Guerrilla Games has abandoned the assault rifle and dystopian world of Killzone for a society with a murky past and an uncertain future; such is life for the inhabitants of Horizon Zero Dawn.

Around 1,000 years from today, the earth has reverted to tribal communities leading primitive lives. Unlike previous tales, the natives are surrounded by mysterious, technological creatures stalking the land. These imposing mechanical beasts dominate the lush and bountiful landscapes of Zero Dawn and make for tricky adversaries on the more difficult settings.

As to why the world is in such disarray is unclear at first. But Aloy, an orphaned outcast, stumbles across an advanced communications and analysis device, which holds the power of unearthing the world’s mysteries. Not only is the earpiece a pivotal narrative tool, but a nifty gameplay mechanic known as Focus.

It allows Aloy to tap into dormant consoles and glean info about the past. Gameplay-wise, she can monitor certain enemies’ designated routes and exploit their weaknesses; all this comfortably behind her high-tech, purple bubble.

While the opening half of the game is full of defusing tribal, political squabbles, the intriguing revelations you inevitably uncover is well worth the wait.

The juxtaposing themes of nature versus technology are executed beautifully. Visually, Zero Dawn is one of the most impressive games produced, since the PlayStation 4’s launch. The frighteningly realistic facial expressions and the stirring scenery will have you swirling the R3 stick countlessly while exploring each new area.

Aloy, who is forever changed once she accepts technology into her otherwise primitive life, transforms in so many ways as the story progresses. It’s no surprise that the character is being spoken about so fondly, especially when you think back to those opening scenes. Reflecting on not just the emotional and physical challenges she has overcome, but also the confidence and maturity Aloy has developed over 30+ hours of gameplay.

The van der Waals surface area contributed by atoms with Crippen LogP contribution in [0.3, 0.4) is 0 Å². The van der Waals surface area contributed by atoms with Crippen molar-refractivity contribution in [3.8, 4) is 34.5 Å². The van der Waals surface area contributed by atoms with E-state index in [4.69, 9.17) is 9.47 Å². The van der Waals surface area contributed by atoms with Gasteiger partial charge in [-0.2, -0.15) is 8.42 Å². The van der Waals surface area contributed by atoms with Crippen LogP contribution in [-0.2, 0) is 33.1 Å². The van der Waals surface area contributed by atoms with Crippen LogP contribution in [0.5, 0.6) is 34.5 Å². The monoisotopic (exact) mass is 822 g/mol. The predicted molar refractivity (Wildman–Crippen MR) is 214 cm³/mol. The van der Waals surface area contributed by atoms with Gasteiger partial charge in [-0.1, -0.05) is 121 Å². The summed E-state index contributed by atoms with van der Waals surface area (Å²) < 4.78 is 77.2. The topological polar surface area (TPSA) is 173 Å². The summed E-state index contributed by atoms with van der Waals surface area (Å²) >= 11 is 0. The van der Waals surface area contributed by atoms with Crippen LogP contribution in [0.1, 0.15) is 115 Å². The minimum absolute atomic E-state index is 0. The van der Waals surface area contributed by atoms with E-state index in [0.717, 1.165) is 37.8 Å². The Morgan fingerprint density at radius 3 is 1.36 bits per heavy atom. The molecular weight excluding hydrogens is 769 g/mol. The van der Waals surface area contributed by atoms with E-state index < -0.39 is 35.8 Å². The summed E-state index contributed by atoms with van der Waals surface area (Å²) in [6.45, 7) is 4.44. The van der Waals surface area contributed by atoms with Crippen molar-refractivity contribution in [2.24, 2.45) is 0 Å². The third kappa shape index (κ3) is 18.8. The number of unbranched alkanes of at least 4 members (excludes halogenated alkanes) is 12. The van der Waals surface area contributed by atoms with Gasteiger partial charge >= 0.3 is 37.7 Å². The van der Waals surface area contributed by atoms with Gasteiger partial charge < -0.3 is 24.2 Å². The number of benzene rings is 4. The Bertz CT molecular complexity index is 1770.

Regardless of where the sprawling map may take you, the combat is the true hero of Horizon Zero Dawn. The world’s intricately crafted environments coupled with the electric beasts and combative cultists, poses a genuine threat to Aloy, making each encounter an adrenaline-fueled thrill.

Most of the enjoyment comes in form of Aloy’s ability to deftly leap out of harm’s way and bounce back into the action -very Nathan Drake-esque. Her choice of weaponry is essential in toppling those massive robo-critters, however.

Of course, in the earlier parts of the campaign, your options are limited and must settle for a basic bow and arrows. Like most typical RPG-inspired titles, you eventually gain access to outlandish upgrades. Elementary bolts, slingshots that lob explosives, and a bevy of traps for the more docile enemies.

Juggling between Aloy’s plethora of toys is made easy by a weapons wheel, which allows for a non-stop, fluid process of chaining attacks, evading and scavenging. Combat is easy to master, especially with the slowdown that accompanies weapon switching. Aside from the supernatural displays of athleticism, Aloy must rely on the overgrown vegetation when employing her fundamental stealth tactics.

Once Aloy is well equipped, scuttling behind enemies is far less satisfying than engaging in the frantic head-on collisions. Melee combat is less effective, unfortunately. When scrapping indoors, you are most likely to smack your spear off a wall than executing a critical hit.

While combat is at the forefront of Zero Dawn, gathering plants and the remains of robots are crucial for crafting Aloy’s ammunition, upgrading item storage and brewing health potions. Oddly enough, Zero Dawn suffers from the same flaw encountered in Witcher 3: convoluted item management. You must scroll through countless item icons before reaching what you wish to equip or sell.

Although this is Guerrilla Games’ first departure from the Killzone series, you’d honestly never know it after playing the opening act. For every glitch or mechanical fault, there is an unexplainable urge to keep gathering medicinal plants, battle giant robotic giraffes and explore Zero Dawn’s alluring and treacherous world.

The Guerrilla team has delivered one of the most compelling narratives and open-world experiences of this generation and shed its generic FPS skin in the process.